Brent crude closed the month 15% higher at around US$61 per barrel as output levels started showing signs of stabilising. Precious metals benefitted from their safe-haven status amidst concerns over declining global growth. Gold closed the month 3.0% higher, silver returned 3.7% and platinum firmed by 3.3%. Palladium was the strongest performer, closing the month 8.7% higher.
Turning to South Africa, equity returns bounced back in January with Financials and Resources driving the overall index into positive territory. Resources were supported by a growing demand for precious metals after the IMF downgraded its outlook on global economic growth by 0.2% for 2019 and 0.1% for 2020. The demand for safe-haven assets was further supported by similar downgrades coming from a number of developed market banks. In the first Monetary Policy Committee meeting of 2019, the SARB kept interest rates unchanged following a much-improved outlook for inflation, however warned that the outlook for domestic growth remains “sluggish” – downgrading its 2019 growth forecast from 1.9% to 1.7%. Headline CPI decreased from 5.2% (y/y) in November to 4.5% (y/y) in December, largely on the back of lower fuel prices.
Demand for longer-dated government debt rallied following the SARB’s dovish outlook on domestic growth, with the yield on the South African 10-year government bond dropping to 9.18% at month end. The BEASSA All Bond Index returned 2.9%, inflation-linked bonds (the Composite ILB Index) delivered 1.7%, and cash as measured by the STeFI Composite Index returned 0.6%. The rand started the year on a positive note, retracing some of its losses from 2018. The local currency gained 7.7% against the US dollar, 7.3% against the euro and 5.4% against the pound sterling.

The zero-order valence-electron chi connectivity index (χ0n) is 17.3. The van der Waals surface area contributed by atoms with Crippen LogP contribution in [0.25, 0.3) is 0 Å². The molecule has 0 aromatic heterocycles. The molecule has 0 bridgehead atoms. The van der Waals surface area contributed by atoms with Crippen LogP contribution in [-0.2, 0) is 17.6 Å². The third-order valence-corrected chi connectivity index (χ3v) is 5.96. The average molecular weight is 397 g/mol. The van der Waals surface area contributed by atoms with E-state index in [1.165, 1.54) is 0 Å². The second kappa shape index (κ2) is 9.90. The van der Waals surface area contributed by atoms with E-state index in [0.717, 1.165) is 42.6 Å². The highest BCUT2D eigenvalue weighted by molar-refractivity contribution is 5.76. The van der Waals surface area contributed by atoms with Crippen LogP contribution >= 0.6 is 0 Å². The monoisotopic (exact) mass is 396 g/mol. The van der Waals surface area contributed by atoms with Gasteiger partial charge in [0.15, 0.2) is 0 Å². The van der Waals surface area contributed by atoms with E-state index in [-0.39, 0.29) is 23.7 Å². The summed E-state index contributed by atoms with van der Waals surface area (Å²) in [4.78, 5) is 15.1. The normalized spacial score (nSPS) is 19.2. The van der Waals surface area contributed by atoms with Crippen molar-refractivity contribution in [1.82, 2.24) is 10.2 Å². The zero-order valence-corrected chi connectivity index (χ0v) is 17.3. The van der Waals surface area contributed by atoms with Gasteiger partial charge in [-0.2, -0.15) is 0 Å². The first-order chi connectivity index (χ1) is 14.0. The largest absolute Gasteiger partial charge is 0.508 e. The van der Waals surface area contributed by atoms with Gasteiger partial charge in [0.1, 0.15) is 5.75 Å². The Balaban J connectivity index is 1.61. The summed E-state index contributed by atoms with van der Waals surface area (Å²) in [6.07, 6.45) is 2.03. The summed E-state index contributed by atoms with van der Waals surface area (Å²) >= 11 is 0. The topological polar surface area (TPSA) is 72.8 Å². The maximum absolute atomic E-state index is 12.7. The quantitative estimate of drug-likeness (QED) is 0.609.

The FTSE/JSE All Share Index returned 2.8% in January. Resources delivered 3.3%, Financials 6.0%, and Industrials 0.9%, while Listed Property made an about-turn from its 2018 lows by delivering 9.2% for the month.
According to Morningstar data, the average general equity fund returned 2.2% for the month, with the average balanced fund delivering 1.6%. The average low-equity balanced fund produced 1.2%, while multi-asset income funds returned 1.0% on average.